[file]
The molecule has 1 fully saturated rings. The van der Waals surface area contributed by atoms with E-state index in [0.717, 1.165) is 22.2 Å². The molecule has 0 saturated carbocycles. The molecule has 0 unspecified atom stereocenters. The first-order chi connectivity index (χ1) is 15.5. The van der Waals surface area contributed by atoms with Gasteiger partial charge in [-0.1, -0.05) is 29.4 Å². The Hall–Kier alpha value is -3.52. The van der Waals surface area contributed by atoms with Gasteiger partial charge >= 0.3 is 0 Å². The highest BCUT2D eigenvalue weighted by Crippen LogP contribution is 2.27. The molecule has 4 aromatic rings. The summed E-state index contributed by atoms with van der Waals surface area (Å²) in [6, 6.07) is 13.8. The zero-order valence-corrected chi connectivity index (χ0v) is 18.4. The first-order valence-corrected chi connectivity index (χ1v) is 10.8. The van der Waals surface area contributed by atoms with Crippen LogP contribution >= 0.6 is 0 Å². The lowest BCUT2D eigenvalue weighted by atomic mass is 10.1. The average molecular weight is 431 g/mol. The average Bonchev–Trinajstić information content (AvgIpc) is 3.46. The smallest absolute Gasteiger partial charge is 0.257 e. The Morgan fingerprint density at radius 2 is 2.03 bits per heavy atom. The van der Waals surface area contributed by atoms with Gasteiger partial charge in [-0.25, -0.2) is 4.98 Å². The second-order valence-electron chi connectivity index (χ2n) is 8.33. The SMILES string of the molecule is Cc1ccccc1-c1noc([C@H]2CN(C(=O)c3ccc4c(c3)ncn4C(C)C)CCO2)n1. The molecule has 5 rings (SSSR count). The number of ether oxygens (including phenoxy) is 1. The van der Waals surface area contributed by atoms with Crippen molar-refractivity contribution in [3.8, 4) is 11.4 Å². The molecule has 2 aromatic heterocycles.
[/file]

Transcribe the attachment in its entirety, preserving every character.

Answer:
The molecule has 1 fully saturated rings. The van der Waals surface area contributed by atoms with E-state index in [0.717, 1.165) is 22.2 Å². The molecule has 0 saturated carbocycles. The molecule has 0 unspecified atom stereocenters. The first-order chi connectivity index (χ1) is 15.5. The van der Waals surface area contributed by atoms with Gasteiger partial charge in [-0.1, -0.05) is 29.4 Å². The Hall–Kier alpha value is -3.52. The van der Waals surface area contributed by atoms with Gasteiger partial charge >= 0.3 is 0 Å². The highest BCUT2D eigenvalue weighted by Crippen LogP contribution is 2.27. The molecule has 4 aromatic rings. The summed E-state index contributed by atoms with van der Waals surface area (Å²) in [6, 6.07) is 13.8. The zero-order valence-corrected chi connectivity index (χ0v) is 18.4. The first-order valence-corrected chi connectivity index (χ1v) is 10.8. The van der Waals surface area contributed by atoms with Crippen LogP contribution >= 0.6 is 0 Å². The lowest BCUT2D eigenvalue weighted by atomic mass is 10.1. The average molecular weight is 431 g/mol. The average Bonchev–Trinajstić information content (AvgIpc) is 3.46. The smallest absolute Gasteiger partial charge is 0.257 e. The Morgan fingerprint density at radius 2 is 2.03 bits per heavy atom. The van der Waals surface area contributed by atoms with Gasteiger partial charge in [-0.25, -0.2) is 4.98 Å². The second-order valence-electron chi connectivity index (χ2n) is 8.33. The SMILES string of the molecule is Cc1ccccc1-c1noc([C@H]2CN(C(=O)c3ccc4c(c3)ncn4C(C)C)CCO2)n1. The molecule has 5 rings (SSSR count). The number of ether oxygens (including phenoxy) is 1. The van der Waals surface area contributed by atoms with Crippen molar-refractivity contribution in [3.8, 4) is 11.4 Å². The molecule has 2 aromatic heterocycles.